A dog goes, or doesn’t go, for a walk in this charming book by English author and illustrator Claire Messer. There’s much to endear Lazybones to the young reader, from Messer’s bright prints to the (relatable) reluctance of the titular Lazybones (real name: Robert Exelby Perdendo). Oh, and two boy dogs in love is no big deal here. Why should it be? After all, it’s just puppy love.
National Geographic will analyze your DNA to determine what migratory routes your deep ancestors followed and to which branch of the Phylogenetic tree you belong. THE TESTS DO NOT TELL US ANYTHING ABOUT YOUR HEALTH, OR ABOUT ANY HEALTH PROBLEMS YOU (OR YOUR FAMILY) MAY HAVE. Once National Geographic has conducted the DNA analysis, you will be able to access your personal genetic migratory profile by logging on to the Genographic Project's personal gateway web page at https://genographic.nationalgeographic.com/ and using the password provided to you.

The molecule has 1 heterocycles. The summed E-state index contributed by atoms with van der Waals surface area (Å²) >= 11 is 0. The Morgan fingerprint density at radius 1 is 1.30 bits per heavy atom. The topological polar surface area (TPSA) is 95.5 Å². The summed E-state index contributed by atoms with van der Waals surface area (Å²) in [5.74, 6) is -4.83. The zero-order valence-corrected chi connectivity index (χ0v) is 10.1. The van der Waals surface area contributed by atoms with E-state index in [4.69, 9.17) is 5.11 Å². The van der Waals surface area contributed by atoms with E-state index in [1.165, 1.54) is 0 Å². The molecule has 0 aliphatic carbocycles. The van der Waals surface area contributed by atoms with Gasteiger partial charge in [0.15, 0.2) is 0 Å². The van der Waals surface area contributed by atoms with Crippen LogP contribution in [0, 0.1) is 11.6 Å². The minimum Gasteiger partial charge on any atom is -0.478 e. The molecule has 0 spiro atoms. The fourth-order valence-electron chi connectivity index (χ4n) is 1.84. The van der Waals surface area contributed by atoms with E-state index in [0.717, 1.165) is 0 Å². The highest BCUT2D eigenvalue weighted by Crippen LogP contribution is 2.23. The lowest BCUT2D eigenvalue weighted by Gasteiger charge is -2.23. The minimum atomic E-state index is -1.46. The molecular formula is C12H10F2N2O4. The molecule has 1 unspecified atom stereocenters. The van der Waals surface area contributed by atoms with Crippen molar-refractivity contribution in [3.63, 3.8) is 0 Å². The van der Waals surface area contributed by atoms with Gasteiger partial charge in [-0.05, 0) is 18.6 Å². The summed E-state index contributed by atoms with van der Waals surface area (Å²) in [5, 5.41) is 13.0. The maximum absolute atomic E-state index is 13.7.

Crane, Dozer, and Digger are the anthropomorphized construction equipment of this story but Digger is the only one with a thumping heart. It is he who stumbles upon a single blue flower growing on the last bare patch of land in the city and subsequently saves it from harm before nurturing it back to life. It’s a spare story about protecting nature told without much humor but instead, like its main character, a lot of heart and compassion.
100 Great Children’s Books has been published on the occasion of The New York Public Library’s acclaimed exhibition The ABC of It: Why Children’s Books Matter, on view at the Stephen A. Schwarzman Building. The list was selected by The New York Public Library’s Jeanne Lamb, Coordinator, Youth Collections, and Elizabeth Bird, Supervising Librarian. 
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